More importantly, it’s unwise to use house-wide heat treatment against roaches by yourself. A lack of experience or incorrect tools may result in:
- Cold spots being left behind, allowing them to evade the treatment
- Temperatures not being raised to the correct range, doing damage, or leaving the bugs unaffected
- Damage caused to your home, furniture, and electronics
- Injury or other harm being caused to you or others
DIY Heat Treatment for Cockroaches
For home purposes, the best way to use heat is to drive roaches out. If you place a space heater near a suspected nest, the cockroaches will be compelled to migrate to other parts of the house.
As they leave to cool off, they may be driven into roach traps, bait, and pesticide measures. This can make traditional pest management more effective.
Temperature To Kill Cockroaches
If you really want to use heat treatment against roaches, there are certain situations where it’s safe. For example, if your climate normally reaches temperatures above 100 degrees Fahrenheit, you can use this to your advantage. This allows you to treat roaches in your:
As discussed, roaches will die when exposed to temperatures over 120 degrees Fahrenheit. If these areas are well-insulated and exposed to outside heat, they may achieve that range naturally. You need only exacerbate the heat by turning off any fans or coolers. If it’s well insulated, open the doors so hot air can get in.
For your car, remove all items that may be damaged by heat. Place it in the sun, but cover the windows so that light does not directly bake into your dashboard. This may harm the plastic, as well as sun-fade other parts of your interior. Allow it to sit in the sun for the entire day or several days if you’re able. To be extra sure, place a thermometer inside the car, so you can check when it’s reached the correct temperature.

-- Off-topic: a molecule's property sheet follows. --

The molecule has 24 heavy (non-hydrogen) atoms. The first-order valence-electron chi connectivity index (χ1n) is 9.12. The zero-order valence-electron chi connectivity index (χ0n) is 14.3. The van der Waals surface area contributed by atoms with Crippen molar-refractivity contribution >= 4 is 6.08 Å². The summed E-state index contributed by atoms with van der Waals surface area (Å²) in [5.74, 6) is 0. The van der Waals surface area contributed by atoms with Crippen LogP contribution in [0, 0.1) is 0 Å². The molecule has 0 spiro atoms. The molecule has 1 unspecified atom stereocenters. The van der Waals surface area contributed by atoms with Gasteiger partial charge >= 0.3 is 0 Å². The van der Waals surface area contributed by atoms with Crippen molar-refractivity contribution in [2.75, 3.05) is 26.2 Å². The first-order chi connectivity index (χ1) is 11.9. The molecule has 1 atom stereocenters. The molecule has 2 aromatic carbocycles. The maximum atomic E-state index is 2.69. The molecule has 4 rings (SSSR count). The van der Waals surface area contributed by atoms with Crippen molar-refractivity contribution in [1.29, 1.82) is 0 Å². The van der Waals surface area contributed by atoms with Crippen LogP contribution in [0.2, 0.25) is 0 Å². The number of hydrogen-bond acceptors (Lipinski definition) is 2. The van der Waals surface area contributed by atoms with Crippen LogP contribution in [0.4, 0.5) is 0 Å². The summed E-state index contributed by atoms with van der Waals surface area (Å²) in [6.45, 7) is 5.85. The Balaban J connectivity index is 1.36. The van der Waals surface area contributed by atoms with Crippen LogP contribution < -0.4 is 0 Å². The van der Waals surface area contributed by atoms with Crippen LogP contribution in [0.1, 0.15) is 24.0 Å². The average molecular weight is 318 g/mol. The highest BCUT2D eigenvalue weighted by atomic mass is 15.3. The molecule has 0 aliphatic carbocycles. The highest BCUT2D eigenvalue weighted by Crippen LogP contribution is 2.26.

You can exacerbate the heat of all areas with the use of space heaters. These are fans that blow out hot air and raise the temperature of a room. However, while many portable space heaters can go up to 150 degrees Fahrenheit, you shouldn’t leave them on for several hours at this temperature. Doing so may be a safety hazard. Instead, use it to help raise the temperatures short-term.
Aside from using the weather, you can also trap cockroaches using bait. Once captured, they can be disposed of using heat. Place them in a metal container and place them in an open fire.
Does Dryer Heat Kill Roaches?
The heat settings on an average dryer will vary between 120-135 degrees Fahrenheit. However, some brands possess a higher range that’s capable of attaining 176 degrees Fahrenheit. Because of this, cockroaches can die during a tumble in your drying machine.
If you have clothing infested by roaches, this is a clear way to destroy them. However, it’s recommended to shake any roaches out before sanitizing your clothes. Grown roaches will likely break into pieces or come out in chunks across your clothing. Not only is this disgusting, but also unhygienic.
If you want to use a dryer to kill roaches, you can use it indirectly. Dryers produce a mild amount of heat on their exterior. It’s not enough to be scalding, but it is warm. If you place cockroach bait under or behind the dryer, roaches will be drawn to this location. As they feed, they will overheat.
This will make the roaches extremely dizzy for a few hours. At this point, you can destroy them immediately, should you be unwilling to wait on the bait traps.
Even if you do not capture them, any poison they ingest will activate more quickly. For example, in normal conditions, boric acid takes up to a week to kill roaches. If exposed to heat, they will die much sooner. Once overheated, roaches will struggle to break down the toxic substances at the same rate.
Cockroaches die in the heat. Even cockroaches can’t tolerate high ranges for several hours. When it goes over 131 degrees Fahrenheit, roaches will die off very quickly.